Cafeteria deficit fills MV plate

BY TOM FONTANA
Correspondent

The Mt. View board was informed of a projected $75,000 loss for the cafeteria this school year at its meeting last Monday.

“Enrollment and participation in the cafeteria food program dropped this year,” business manager Joseph Patchcoski told the directors, “and labor costs increased.”

He also estimated that the shortfall for the food program next year could go over $100,000.

“There’s no way to make a dent in that deficit without raising food prices,” board president Thomas Stoddard predicted.

Patchcoski also announced that the district’s current food service provider, The Nutrition Group, was the only bidder for the contract for the next school year. Melissa Hatala, a dietitian for the company, told the board that some of the cost increases occur because of changing government standards for school lunches.

“For instance, where every grain product had to be 50 percent whole wheat,” Hatala explained, “future regulations are aiming at 100% whole grain. A decrease of sodium and an increase in fruit requirements are also being considered.”

“Well, those should surely decrease participation!” Stoddard commented.
Director Sondra Stein requested more variety in food offerings. “The menu seems to include either a breaded chicken product or cheeseburgers,” she stated. “Why can’t there be a choice of grilled chicken?”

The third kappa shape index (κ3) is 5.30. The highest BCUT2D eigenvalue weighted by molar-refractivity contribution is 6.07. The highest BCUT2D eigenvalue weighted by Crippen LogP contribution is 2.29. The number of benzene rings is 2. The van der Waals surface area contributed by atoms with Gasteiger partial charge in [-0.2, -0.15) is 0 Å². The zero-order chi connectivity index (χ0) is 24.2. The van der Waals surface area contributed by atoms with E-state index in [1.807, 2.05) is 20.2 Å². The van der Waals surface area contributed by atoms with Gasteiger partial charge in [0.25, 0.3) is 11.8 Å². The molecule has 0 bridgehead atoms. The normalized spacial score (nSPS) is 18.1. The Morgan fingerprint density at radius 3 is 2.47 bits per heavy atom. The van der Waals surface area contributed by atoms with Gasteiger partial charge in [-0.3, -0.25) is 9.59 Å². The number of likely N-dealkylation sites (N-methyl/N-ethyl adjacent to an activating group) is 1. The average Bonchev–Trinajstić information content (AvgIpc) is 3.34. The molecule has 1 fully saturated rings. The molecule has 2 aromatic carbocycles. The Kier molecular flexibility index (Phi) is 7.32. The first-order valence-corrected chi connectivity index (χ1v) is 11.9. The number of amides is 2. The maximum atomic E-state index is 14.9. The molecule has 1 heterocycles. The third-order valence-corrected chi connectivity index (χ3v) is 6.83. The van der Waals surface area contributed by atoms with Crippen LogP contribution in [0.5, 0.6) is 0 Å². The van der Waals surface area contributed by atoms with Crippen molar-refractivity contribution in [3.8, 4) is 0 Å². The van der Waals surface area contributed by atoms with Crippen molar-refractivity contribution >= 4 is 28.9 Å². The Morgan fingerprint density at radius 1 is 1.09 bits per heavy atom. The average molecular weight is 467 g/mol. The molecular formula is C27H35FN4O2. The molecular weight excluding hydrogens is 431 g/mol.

Hatala replied that grilled chicken could be “put out” every day, but it has been found that the students don’t take the grilled chicken when available, preferring the breaded.

Discussing the proposed 2014-15 overall district budget, Patchcoski predicted $18 million in expenses, and an expected $16 million in revenue, leaving a budget shortfall. He suggested that the district’s fund balance of nearly $4 million could be used in part to offset the shortfall in revenue. (School districts are required by the Pennsylvania Dept. of Education to submit a balanced budget.)

However, several directors pointed out that much of the fund balance is already “reserved” for other expenses, and only about $1.4 million could be used to cover the projected 2014-15 deficit.

“We’re lucky to have a fund balance at all,” director Roy Twining stated, “so we really don’t want to have to use it.”

Stoddard also pointed out that a new teacher’s contract that is pending approval will impact the budget.

The district is also considering drainage improvements to the baseball fields, and was informed that district maintenance director Robert Taylor will be conducting tours of the facilities with three architectural firms in coming weeks to seek feasibility studies.

Director of Special Services Gail Wnorowski expressed a need for creating a special education clerical position to assist with scheduling meetings with students and parents, as well as processing state Medical Access information. Patchcoski told the board that the position could be funded through the state’s medical assistance program.